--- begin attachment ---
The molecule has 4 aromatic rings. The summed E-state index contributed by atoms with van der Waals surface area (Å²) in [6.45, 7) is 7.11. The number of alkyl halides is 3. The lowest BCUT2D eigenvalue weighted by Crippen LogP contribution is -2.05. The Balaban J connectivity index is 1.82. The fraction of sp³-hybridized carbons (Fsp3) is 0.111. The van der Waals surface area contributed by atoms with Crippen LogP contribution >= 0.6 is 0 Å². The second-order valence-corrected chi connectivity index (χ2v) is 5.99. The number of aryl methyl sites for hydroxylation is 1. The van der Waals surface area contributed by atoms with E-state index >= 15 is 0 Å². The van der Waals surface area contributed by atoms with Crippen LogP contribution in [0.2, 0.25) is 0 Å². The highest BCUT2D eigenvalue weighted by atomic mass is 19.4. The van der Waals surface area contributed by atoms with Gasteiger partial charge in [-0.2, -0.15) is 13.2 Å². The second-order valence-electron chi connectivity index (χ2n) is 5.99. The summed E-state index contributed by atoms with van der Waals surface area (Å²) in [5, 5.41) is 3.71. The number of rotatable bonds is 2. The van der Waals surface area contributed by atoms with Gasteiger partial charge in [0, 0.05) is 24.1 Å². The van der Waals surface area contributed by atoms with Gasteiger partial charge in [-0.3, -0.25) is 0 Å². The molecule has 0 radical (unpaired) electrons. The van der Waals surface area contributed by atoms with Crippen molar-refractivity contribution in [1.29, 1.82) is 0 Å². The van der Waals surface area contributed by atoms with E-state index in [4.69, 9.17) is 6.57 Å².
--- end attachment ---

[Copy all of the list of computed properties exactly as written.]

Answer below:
The molecule has 4 aromatic rings. The summed E-state index contributed by atoms with van der Waals surface area (Å²) in [6.45, 7) is 7.11. The number of alkyl halides is 3. The lowest BCUT2D eigenvalue weighted by Crippen LogP contribution is -2.05. The Balaban J connectivity index is 1.82. The fraction of sp³-hybridized carbons (Fsp3) is 0.111. The van der Waals surface area contributed by atoms with Crippen LogP contribution >= 0.6 is 0 Å². The second-order valence-corrected chi connectivity index (χ2v) is 5.99. The number of aryl methyl sites for hydroxylation is 1. The van der Waals surface area contributed by atoms with E-state index >= 15 is 0 Å². The van der Waals surface area contributed by atoms with Crippen LogP contribution in [0.2, 0.25) is 0 Å². The highest BCUT2D eigenvalue weighted by atomic mass is 19.4. The van der Waals surface area contributed by atoms with Gasteiger partial charge in [-0.2, -0.15) is 13.2 Å². The second-order valence-electron chi connectivity index (χ2n) is 5.99. The summed E-state index contributed by atoms with van der Waals surface area (Å²) in [5, 5.41) is 3.71. The number of rotatable bonds is 2. The van der Waals surface area contributed by atoms with Gasteiger partial charge in [0, 0.05) is 24.1 Å². The van der Waals surface area contributed by atoms with Gasteiger partial charge in [-0.3, -0.25) is 0 Å². The molecule has 0 radical (unpaired) electrons. The van der Waals surface area contributed by atoms with Crippen molar-refractivity contribution in [1.29, 1.82) is 0 Å². The van der Waals surface area contributed by atoms with E-state index in [4.69, 9.17) is 6.57 Å².